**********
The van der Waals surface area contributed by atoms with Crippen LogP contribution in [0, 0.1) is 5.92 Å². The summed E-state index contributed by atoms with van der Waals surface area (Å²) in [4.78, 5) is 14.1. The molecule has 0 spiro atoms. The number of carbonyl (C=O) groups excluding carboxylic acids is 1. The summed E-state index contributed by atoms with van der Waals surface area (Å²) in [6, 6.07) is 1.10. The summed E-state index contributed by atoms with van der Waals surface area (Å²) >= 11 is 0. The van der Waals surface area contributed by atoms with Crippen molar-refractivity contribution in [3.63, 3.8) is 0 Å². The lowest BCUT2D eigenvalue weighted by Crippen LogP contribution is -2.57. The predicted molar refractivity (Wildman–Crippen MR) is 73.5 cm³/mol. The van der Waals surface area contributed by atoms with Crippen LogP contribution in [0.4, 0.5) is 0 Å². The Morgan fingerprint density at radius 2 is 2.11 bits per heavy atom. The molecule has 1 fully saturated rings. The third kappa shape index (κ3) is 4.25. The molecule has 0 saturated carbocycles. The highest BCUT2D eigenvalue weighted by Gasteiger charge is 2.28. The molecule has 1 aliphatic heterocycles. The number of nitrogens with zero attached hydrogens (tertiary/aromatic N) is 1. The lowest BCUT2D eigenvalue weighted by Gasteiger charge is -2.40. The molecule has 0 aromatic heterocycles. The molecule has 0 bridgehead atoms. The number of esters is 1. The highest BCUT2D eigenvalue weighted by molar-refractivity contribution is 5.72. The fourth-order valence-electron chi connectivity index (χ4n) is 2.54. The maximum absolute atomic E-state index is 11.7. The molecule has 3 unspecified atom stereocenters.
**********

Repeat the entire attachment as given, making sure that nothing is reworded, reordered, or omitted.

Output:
The van der Waals surface area contributed by atoms with Crippen LogP contribution in [0, 0.1) is 5.92 Å². The summed E-state index contributed by atoms with van der Waals surface area (Å²) in [4.78, 5) is 14.1. The molecule has 0 spiro atoms. The number of carbonyl (C=O) groups excluding carboxylic acids is 1. The summed E-state index contributed by atoms with van der Waals surface area (Å²) in [6, 6.07) is 1.10. The summed E-state index contributed by atoms with van der Waals surface area (Å²) >= 11 is 0. The van der Waals surface area contributed by atoms with Crippen molar-refractivity contribution in [3.63, 3.8) is 0 Å². The lowest BCUT2D eigenvalue weighted by Crippen LogP contribution is -2.57. The predicted molar refractivity (Wildman–Crippen MR) is 73.5 cm³/mol. The van der Waals surface area contributed by atoms with Crippen LogP contribution in [0.4, 0.5) is 0 Å². The Morgan fingerprint density at radius 2 is 2.11 bits per heavy atom. The molecule has 1 fully saturated rings. The third kappa shape index (κ3) is 4.25. The molecule has 0 saturated carbocycles. The highest BCUT2D eigenvalue weighted by Gasteiger charge is 2.28. The molecule has 1 aliphatic heterocycles. The number of nitrogens with zero attached hydrogens (tertiary/aromatic N) is 1. The lowest BCUT2D eigenvalue weighted by Gasteiger charge is -2.40. The molecule has 0 aromatic heterocycles. The molecule has 0 bridgehead atoms. The number of esters is 1. The highest BCUT2D eigenvalue weighted by molar-refractivity contribution is 5.72. The fourth-order valence-electron chi connectivity index (χ4n) is 2.54. The maximum absolute atomic E-state index is 11.7. The molecule has 3 unspecified atom stereocenters.